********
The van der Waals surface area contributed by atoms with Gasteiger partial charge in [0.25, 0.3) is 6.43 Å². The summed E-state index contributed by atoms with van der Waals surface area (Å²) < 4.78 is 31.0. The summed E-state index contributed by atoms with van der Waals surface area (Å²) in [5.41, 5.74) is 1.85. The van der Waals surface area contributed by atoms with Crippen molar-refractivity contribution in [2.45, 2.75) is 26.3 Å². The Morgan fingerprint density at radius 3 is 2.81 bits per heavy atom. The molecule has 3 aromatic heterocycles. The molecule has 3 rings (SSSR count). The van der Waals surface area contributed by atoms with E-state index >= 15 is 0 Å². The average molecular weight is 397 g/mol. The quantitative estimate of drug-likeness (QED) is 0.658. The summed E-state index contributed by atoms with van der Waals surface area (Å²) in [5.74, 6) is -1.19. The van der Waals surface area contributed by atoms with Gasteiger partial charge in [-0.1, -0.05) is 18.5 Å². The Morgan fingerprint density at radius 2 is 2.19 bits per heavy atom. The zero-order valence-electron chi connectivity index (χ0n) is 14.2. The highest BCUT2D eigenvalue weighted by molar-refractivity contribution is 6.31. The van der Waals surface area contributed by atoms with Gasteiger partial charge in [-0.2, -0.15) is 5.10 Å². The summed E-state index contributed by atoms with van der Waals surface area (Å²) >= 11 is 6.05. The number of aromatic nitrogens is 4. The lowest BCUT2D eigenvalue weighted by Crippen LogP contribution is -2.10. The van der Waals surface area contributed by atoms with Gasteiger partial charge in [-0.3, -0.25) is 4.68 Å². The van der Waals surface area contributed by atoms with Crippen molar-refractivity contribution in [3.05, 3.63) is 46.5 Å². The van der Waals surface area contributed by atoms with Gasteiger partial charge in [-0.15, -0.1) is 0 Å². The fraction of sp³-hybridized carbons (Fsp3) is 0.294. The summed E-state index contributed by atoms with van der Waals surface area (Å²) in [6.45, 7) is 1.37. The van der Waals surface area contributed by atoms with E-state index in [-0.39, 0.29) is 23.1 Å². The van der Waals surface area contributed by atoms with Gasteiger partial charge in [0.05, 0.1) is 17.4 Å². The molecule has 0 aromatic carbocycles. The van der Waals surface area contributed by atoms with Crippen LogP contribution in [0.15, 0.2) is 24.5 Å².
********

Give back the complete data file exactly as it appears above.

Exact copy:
The van der Waals surface area contributed by atoms with Gasteiger partial charge in [0.25, 0.3) is 6.43 Å². The summed E-state index contributed by atoms with van der Waals surface area (Å²) < 4.78 is 31.0. The summed E-state index contributed by atoms with van der Waals surface area (Å²) in [5.41, 5.74) is 1.85. The van der Waals surface area contributed by atoms with Crippen molar-refractivity contribution in [2.45, 2.75) is 26.3 Å². The Morgan fingerprint density at radius 3 is 2.81 bits per heavy atom. The molecule has 3 aromatic heterocycles. The molecule has 3 rings (SSSR count). The van der Waals surface area contributed by atoms with E-state index >= 15 is 0 Å². The average molecular weight is 397 g/mol. The quantitative estimate of drug-likeness (QED) is 0.658. The summed E-state index contributed by atoms with van der Waals surface area (Å²) in [5.74, 6) is -1.19. The van der Waals surface area contributed by atoms with Gasteiger partial charge in [-0.1, -0.05) is 18.5 Å². The Morgan fingerprint density at radius 2 is 2.19 bits per heavy atom. The zero-order valence-electron chi connectivity index (χ0n) is 14.2. The highest BCUT2D eigenvalue weighted by molar-refractivity contribution is 6.31. The van der Waals surface area contributed by atoms with Gasteiger partial charge in [-0.2, -0.15) is 5.10 Å². The summed E-state index contributed by atoms with van der Waals surface area (Å²) >= 11 is 6.05. The number of aromatic nitrogens is 4. The lowest BCUT2D eigenvalue weighted by Crippen LogP contribution is -2.10. The van der Waals surface area contributed by atoms with Gasteiger partial charge in [-0.3, -0.25) is 4.68 Å². The van der Waals surface area contributed by atoms with Crippen molar-refractivity contribution in [3.05, 3.63) is 46.5 Å². The van der Waals surface area contributed by atoms with Gasteiger partial charge in [-0.15, -0.1) is 0 Å². The fraction of sp³-hybridized carbons (Fsp3) is 0.294. The summed E-state index contributed by atoms with van der Waals surface area (Å²) in [6.45, 7) is 1.37. The van der Waals surface area contributed by atoms with E-state index in [-0.39, 0.29) is 23.1 Å². The van der Waals surface area contributed by atoms with Gasteiger partial charge in [0.05, 0.1) is 17.4 Å². The molecule has 0 aromatic carbocycles. The van der Waals surface area contributed by atoms with Crippen LogP contribution in [0.15, 0.2) is 24.5 Å².